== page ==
Calabria, affectionately known as Italy’s toe, is one of the most ancient and wild regions. With half of its land covered in mountains, most of life revolves around its warmer coastal zones and hilly agricultural areas. Citrus orchards and a variety of nut trees do well in the more Mediterranean weather and hilly lands.
Calabria: Ancient Vineyards
Ancient vineyards sit alongside the orchards, which provide intense and intriguing grapes. Unfortunately, as Calabria remains Italy’s most non-industrialized area, its wine industry has also suffered from underdevelopment. However, that started to change recently when a group of passionate winemakers began Calabria’s wine revolution.
For thousands of years, two major areas have produced wine in Calabria. One in the west, situated north and south of Cosenza, and the other on the Ionian coast north of Crotone. However, for much of the 20th century, bulk wine was favored over quality production. Calabrian wine, once served to Olympians, became forgettable. With little choice, farmers have been forced to grow wines to elevated alcohol levels and sell them to cooperatives. In turn, they would resell the wine to northern wineries to help increase color and alcohol.
In 2010, this began to change. The Cirò Revolution was born, and a path back to quality was forged. Winemakers knew their vineyards overlooking the Ionian coast grew some of the best grapes in the world. Subsequently, they set out to prove this to everyone else. For the past ten years, the Cirò denomination has helped like-minded winemakers return to their roots, make delicious wine, and respect the land. Specifically in Cirò, and most of Calabria, that means making great Gaglioppo, the number one grape of the region.
With countless interesting wines to try, a visit to Italy is a must. Explore more of Italy’s winemaking past on a Southern Italy Yacht Charter.
Red Wines of Calabria
Gaglioppo is a deep violet grape with intensity and good acidity. As a late-ripening grape, it develops flavors and tannins without compromising acidity. Like Aglianico, many compare Gaglioppo to Nebbiolo from Piedmont. In Ciro, winemakers make bold single-varietal wines and those with a minimum of 95% Gaglioppo.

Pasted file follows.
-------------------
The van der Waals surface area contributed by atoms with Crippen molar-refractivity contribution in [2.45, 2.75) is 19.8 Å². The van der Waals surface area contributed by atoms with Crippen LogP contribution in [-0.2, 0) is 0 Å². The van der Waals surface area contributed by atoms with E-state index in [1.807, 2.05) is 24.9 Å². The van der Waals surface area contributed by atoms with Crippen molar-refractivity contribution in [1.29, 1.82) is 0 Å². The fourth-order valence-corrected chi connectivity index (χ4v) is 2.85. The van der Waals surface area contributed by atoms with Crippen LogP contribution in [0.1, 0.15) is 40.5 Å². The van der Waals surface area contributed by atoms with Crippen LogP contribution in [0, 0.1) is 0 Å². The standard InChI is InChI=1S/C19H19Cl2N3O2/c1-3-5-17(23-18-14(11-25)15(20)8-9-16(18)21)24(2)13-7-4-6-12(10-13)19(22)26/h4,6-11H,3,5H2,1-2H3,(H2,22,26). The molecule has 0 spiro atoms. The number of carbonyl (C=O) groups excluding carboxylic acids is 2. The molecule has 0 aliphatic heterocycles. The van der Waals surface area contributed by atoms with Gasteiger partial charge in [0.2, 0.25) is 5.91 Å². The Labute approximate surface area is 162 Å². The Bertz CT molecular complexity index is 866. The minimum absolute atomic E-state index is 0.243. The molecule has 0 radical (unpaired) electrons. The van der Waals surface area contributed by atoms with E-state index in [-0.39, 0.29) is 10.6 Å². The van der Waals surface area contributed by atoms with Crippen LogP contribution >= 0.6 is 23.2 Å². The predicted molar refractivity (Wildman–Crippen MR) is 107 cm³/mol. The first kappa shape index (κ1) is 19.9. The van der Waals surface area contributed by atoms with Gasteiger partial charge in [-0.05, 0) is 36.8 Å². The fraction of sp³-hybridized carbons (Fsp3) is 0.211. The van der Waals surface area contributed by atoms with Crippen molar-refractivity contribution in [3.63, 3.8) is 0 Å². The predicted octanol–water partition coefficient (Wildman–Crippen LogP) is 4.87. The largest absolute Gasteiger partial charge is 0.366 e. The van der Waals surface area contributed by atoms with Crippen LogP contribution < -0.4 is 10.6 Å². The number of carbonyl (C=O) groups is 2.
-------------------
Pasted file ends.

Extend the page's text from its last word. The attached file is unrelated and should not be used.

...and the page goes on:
Nearby, in the Melissa area, the vineyards are at a higher elevation and produce Gaglioppo wines lighter in body and more floral. Additionally, both areas also produce great roses of Gaglioppo. The top producers and revolution starters include A’Vita, Cote di Franze, and Sergio Arcuri.
Magliocco, another ancient robust red similar to Gaglioppo, has slowly been remerging in Calabria with excellent results. Slightly more subtle, it’s full of black cherry notes and spice. Look for great Magliocco from Cantina Scala.
In addition, other non-Calabrian grapes, like Nerello Mascalese, Nerello Cappuccio, Aglianico, and Cabernet Sauvignon, can be found primarily on blends throughout Calabria.
White Wines of Calabria
A white grape also benefitting from the Ciro Revolution is Grecco Bianco. Producers make full-bodied white wines in the Ciro region from at least 80% Greco Bianco. Here, they are very mineral with stone fruit characters like yellow plums.
Mantonico Bianco is another grape also experiencing a revival in Calabria. Honey and peach flavors dominate these white wines, which can also be produced in the macerated style. Masseria Perugini makes excellent examples of Mantonico and other native grapes like Magliocco.
Malvasia Bianca is also gaining momentum in the western winemaking areas near Cosenza. Moreover, these wines are full-bodied, aromatic, and great with food. Today producers like L’acino make truly unique and flavorful wines from Malvasia.
Remember, you can explore more of Italy’s winemaking past on a Southern Italy Yacht Charter.
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